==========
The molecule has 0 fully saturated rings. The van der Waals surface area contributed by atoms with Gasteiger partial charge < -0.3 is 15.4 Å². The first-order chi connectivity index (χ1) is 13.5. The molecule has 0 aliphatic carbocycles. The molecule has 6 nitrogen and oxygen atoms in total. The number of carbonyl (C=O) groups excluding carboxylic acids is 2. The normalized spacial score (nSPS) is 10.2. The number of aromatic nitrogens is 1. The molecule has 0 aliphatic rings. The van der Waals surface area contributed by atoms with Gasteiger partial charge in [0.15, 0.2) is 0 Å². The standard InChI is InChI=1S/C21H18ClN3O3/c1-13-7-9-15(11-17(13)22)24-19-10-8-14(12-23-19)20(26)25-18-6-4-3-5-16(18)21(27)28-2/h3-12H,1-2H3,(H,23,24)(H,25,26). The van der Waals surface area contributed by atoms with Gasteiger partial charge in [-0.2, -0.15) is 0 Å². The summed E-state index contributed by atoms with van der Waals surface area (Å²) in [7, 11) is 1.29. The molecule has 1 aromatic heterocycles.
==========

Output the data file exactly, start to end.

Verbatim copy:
The molecule has 0 fully saturated rings. The van der Waals surface area contributed by atoms with Gasteiger partial charge < -0.3 is 15.4 Å². The first-order chi connectivity index (χ1) is 13.5. The molecule has 0 aliphatic carbocycles. The molecule has 6 nitrogen and oxygen atoms in total. The number of carbonyl (C=O) groups excluding carboxylic acids is 2. The normalized spacial score (nSPS) is 10.2. The number of aromatic nitrogens is 1. The molecule has 0 aliphatic rings. The van der Waals surface area contributed by atoms with Gasteiger partial charge in [0.15, 0.2) is 0 Å². The standard InChI is InChI=1S/C21H18ClN3O3/c1-13-7-9-15(11-17(13)22)24-19-10-8-14(12-23-19)20(26)25-18-6-4-3-5-16(18)21(27)28-2/h3-12H,1-2H3,(H,23,24)(H,25,26). The van der Waals surface area contributed by atoms with Gasteiger partial charge in [-0.2, -0.15) is 0 Å². The summed E-state index contributed by atoms with van der Waals surface area (Å²) in [7, 11) is 1.29. The molecule has 1 aromatic heterocycles.